I spent years working in a bookshop, so I can't remember the last time somebody gave me a book as a gift -- they see it as taking coals to Newcastle. I'm always giving books as gifts, though -- I tend to give ones that I'm crazy about, and the kind of books that I think would suit people. Often they are photography books -- I've lost count of the amount of copies of This Is Blythe by Gina Garan that I've given to people. It's a wonderful book of portraits of a doll who, like me, was born in 1972. I've also given people Martin Parr by Val Williams. This is a huge retrospective of Parr's work -- he's the best photographer in Britain.

    Do you have any special writing rituals? For example, what do you have on your desk when you're writing?
    I usually write after dark with a beer on my desk. I follow in the rich tradition of drunken authors -- all my books owe a lot to the bottle.

    What are you working on now?
    Nothing, and I'm loving it.

    Many writers in the Discover program are hardly "overnight success" stories. How long did it take for you to get where you are today? Any rejection-slip horror stories or inspirational anecdotes?
    I had my first offer from a publisher on my 27th birthday. I had been sending work out for about a year, which is a relatively short period for a new writer so I can't claim decades of prepublication struggle. That said, I'm on my third book at the moment, and I've not yet had anything that could realistically be called a hit. My rejection horror stories have carried on well into my professional career -- Timoleon Vieta Come Home was turned down by its original British publisher because they said it "would not stand up to critical scrutiny." I had to spend a miserable year ferociously defending it, and I eventually wrestled it away from them and found another publisher, one who saw where my writing was coming from and appreciated it. If there's anything inspirational to be found in this dismal anecdote it's that there's a real possibility that people who tell you that your work is worthless are badly wrong. So stuff them to hell and back."

    If you could choose one new writer to be "discovered," who would it be -- and why?
    I just read an advance copy of a book called Jim Giraffe, by the English writer Daren King. Jim is a ghost giraffe who haunts a sexually repressed sci-fi fanatic. It's the kind of book that exists in its own little world. Daren King's really stuck his neck out (pun intended) and written a work of wonderful lunacy that knocks spots off (sorry) most new fiction. I hope it finds a U.S. publisher and does incredibly well.

    What tips or advice do you have for writers still looking to be discovered?
    It's hard to say. I don't feel as though I've been around long enough to offer sage advice. Also, I wouldn't want to encourage people to waste their time writing a book that will never come out. I don't want to sound too Simon Cowell about this, but the chances are you won't get published and would be much better off spending your time doing something else, like learning Welsh. That said, if writing is something you really, truly enjoy then that's an end in itself. And if it's something you're deadly serious about, then I'm afraid you're going to have to let it dominate your every moment to the detriment of your social, romantic, and professional lives. Otherwise you just aren't trying hard enough, and if you're not trying hard enough you're not going to write the best book you possibly can, and if you're not writing the best book you possibly can, you might as well not bother writing anything at all. That sounds gloomy, but it's a gloomy job, and I'm a gloomy bastard.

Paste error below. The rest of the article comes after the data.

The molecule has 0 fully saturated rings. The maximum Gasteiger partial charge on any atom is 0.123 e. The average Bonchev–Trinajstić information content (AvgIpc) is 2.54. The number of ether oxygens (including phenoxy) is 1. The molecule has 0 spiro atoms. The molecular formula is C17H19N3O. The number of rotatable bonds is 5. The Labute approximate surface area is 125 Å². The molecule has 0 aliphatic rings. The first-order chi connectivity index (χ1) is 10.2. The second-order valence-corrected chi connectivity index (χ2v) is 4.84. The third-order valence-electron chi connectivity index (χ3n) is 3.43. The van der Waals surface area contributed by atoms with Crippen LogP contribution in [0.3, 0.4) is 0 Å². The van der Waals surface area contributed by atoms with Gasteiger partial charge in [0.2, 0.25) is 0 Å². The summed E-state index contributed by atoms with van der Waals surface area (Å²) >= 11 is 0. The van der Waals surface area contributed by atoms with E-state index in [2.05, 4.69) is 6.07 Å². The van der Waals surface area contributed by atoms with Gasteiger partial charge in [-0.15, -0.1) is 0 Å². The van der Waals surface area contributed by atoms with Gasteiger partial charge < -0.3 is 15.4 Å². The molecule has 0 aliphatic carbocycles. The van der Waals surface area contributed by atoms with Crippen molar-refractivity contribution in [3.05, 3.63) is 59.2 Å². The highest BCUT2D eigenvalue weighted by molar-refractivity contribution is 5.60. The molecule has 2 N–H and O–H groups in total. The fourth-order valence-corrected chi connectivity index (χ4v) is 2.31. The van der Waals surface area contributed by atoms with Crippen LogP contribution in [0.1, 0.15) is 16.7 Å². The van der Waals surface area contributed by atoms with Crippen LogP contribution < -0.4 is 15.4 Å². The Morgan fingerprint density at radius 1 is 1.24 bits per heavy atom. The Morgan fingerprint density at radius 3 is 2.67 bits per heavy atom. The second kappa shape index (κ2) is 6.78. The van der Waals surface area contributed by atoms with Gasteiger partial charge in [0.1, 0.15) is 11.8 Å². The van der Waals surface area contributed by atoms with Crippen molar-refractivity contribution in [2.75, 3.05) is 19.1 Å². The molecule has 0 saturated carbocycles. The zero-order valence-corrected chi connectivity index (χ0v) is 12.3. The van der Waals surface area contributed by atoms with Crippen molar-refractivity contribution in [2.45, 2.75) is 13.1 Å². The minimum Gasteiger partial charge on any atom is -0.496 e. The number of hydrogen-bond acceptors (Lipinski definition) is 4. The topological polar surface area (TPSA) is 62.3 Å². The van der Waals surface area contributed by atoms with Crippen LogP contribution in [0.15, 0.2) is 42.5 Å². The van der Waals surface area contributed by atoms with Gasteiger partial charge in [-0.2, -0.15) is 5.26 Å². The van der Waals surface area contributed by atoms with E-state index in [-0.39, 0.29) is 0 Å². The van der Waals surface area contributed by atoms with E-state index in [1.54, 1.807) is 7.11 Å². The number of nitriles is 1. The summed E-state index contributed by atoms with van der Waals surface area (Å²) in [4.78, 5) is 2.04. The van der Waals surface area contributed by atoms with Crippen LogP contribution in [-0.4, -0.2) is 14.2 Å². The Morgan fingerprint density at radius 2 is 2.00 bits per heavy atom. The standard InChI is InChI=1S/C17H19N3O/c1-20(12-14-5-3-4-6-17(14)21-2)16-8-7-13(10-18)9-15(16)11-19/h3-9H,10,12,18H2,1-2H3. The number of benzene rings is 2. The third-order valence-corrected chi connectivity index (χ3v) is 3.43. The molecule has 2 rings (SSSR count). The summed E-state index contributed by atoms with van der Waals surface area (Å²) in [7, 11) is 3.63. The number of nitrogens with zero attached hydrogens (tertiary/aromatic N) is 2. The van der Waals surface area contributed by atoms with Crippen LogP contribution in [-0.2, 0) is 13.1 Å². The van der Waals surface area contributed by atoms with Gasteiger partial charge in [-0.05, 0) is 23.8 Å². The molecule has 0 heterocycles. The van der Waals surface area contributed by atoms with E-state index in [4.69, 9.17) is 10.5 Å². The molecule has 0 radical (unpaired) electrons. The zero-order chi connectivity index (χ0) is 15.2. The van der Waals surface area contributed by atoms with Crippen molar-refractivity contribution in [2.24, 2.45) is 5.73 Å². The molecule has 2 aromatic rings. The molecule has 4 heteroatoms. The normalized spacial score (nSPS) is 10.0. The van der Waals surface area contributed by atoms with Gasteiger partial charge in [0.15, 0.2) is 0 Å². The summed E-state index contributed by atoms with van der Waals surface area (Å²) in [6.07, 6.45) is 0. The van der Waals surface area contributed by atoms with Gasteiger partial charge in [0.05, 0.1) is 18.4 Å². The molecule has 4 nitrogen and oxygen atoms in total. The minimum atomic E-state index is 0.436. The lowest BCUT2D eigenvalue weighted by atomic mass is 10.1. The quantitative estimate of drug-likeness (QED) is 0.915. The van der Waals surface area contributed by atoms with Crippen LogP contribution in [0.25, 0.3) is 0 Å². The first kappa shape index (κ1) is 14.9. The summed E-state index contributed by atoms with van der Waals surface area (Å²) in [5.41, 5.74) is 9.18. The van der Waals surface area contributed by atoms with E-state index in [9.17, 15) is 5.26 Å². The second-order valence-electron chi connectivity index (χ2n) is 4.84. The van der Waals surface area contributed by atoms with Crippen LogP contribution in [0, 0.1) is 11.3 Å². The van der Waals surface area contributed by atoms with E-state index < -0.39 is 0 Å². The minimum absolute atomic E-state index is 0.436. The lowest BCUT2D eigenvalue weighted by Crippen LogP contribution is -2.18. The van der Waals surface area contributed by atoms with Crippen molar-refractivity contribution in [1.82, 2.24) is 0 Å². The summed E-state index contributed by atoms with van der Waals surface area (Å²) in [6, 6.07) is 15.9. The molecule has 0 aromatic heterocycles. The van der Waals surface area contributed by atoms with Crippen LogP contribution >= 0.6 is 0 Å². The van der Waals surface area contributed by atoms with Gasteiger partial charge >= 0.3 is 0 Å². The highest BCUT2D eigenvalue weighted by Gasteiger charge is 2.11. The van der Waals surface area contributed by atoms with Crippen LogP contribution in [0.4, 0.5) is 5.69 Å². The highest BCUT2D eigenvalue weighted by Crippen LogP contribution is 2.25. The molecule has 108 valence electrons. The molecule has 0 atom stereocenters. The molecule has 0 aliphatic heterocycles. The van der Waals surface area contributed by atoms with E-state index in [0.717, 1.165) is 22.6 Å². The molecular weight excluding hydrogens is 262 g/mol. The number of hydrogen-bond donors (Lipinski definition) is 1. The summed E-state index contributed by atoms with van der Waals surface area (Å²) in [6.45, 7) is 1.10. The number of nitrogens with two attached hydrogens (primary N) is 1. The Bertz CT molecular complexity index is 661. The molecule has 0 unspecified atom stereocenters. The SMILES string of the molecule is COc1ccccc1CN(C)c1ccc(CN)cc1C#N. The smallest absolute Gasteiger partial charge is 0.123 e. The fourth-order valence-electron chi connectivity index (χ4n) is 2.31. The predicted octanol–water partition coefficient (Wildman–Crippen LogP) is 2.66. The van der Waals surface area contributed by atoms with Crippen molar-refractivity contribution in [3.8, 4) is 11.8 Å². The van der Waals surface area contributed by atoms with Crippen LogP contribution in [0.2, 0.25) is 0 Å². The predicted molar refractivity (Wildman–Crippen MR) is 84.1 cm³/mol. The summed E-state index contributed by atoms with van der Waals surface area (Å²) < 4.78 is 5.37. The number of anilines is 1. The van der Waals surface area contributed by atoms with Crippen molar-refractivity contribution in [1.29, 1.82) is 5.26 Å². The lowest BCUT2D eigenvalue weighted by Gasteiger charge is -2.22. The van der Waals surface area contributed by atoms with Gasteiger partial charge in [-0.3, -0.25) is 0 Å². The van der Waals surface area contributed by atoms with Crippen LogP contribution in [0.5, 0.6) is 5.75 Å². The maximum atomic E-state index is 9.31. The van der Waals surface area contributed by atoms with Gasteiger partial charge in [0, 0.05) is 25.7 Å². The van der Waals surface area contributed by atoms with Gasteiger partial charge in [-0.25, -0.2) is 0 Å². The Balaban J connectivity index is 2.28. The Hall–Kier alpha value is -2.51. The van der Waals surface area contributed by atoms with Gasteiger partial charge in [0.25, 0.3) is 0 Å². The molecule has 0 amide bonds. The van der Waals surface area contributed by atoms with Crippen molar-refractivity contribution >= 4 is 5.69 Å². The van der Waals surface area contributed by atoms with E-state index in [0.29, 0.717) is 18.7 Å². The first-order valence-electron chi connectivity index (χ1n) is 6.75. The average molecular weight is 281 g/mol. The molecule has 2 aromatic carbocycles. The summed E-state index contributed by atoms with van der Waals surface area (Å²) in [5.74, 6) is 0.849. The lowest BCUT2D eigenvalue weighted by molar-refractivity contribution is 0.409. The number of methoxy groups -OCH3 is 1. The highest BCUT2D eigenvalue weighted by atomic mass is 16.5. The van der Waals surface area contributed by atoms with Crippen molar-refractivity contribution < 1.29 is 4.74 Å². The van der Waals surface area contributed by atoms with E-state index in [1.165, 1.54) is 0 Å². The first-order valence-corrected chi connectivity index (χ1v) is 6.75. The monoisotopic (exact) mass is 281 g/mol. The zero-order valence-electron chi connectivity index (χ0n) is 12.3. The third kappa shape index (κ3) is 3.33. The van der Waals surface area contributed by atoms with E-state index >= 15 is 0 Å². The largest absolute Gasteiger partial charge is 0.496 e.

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    In the summer of 2004, we asked authors featured in Meet the Writers to give us a list of their all-time favorite summer reads, and tell us what makes them just right for the season. Here's what Dan Rhodes had to say:

  • Zazie In The Metro by Raymond Queneau -- This book was written as a commercial enterprise, and while people have tried hard to intellectualise it over the years, claims of Great Literary Merit have never quite stuck. Queneau succeeded wonderfully in writing a funny, breakneck romp, and to be honest I prefer it to his other, weightier and less holiday-friendly, work.

  • The Restraint Of Beasts by Magnus Mills -- One of my favourite British novels of recent years, The Restraint Of Beasts is wonderfully dark and funny. It's also pretty short, which is something I often look for in a holiday novel. I would rather plough through a pile of short books than tackle one or two housebricks.

  • A Confederacy Of Dunces by John Kennedy Toole -- I first read this on a long flight, and almost died laughing in the Cheers bar as I changed planes in Kuala Lumpur.

  • Hopscotch by Julio Cortázar -- This a great big sprawling wonder of a novel from the Argentinian author, and if you don't feel like tackling such a big book he kindly gives the reader the option of stopping halfway through.

  • Martin Parr by Val Williams -- It's a pretty huge volume to take on a journey, but if you can fit it in your luggage it would be well worth it. A retrospective of the work of Britain's best, and most dryly humorous photographer. And if you can't quite be bothered to read any words you can just look at the pictures. There are hundreds of them, every one a gem.

  • Peyton Amberg by Tama Janowitz -- Bleak and shocking, Peyton Amberg is also very funny and a supremely engaging read. Tama is one of the most fearless writers around, and has the kind of integrity that is becoming increasingly rare.

  • Man Enough To Be A Woman by Jayne County -- What better way to spend a day on the beach than by reading the memoir of your favourite transgendered rock ‘n' roller? Jayne has quite a story to tell.

  • Twenty Thousand Streets Under The Sky by Patrick Hamilton -- Patrick Hamilton would have been a hundred years old this year, had he not drunk himself to death in 1962 (or, I suppose, died in some other way between then and now). This lost classic, written while the author was in his twenties, tells a superb story of the squalor of drunkenness and the misery and lunacy of infatuation. It's truly wonderful.

  • Jim Giraffe by Daren King -- I'm not sure how available this is in the U.S., but it would be worth making an effort to get hold of it if you are interested in reading the world's most wonderful novel about a perverted ghost giraffe. It's not for the faint-hearted.

  • Morrissey and Marr: The Severed Alliance by Johnny Rogan -- This is for those of us who prefer to spend warm summer days indoors. The story of The Smiths -- the best band ever to walk the planet.



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  • About the Writer
    *Dan Rhodes Home
    * Good to Know
    * Interview
    Chronology
    *Anthropology, 2000
    *Timoleon Vieta Come Home: A Sentimental Journey, 2003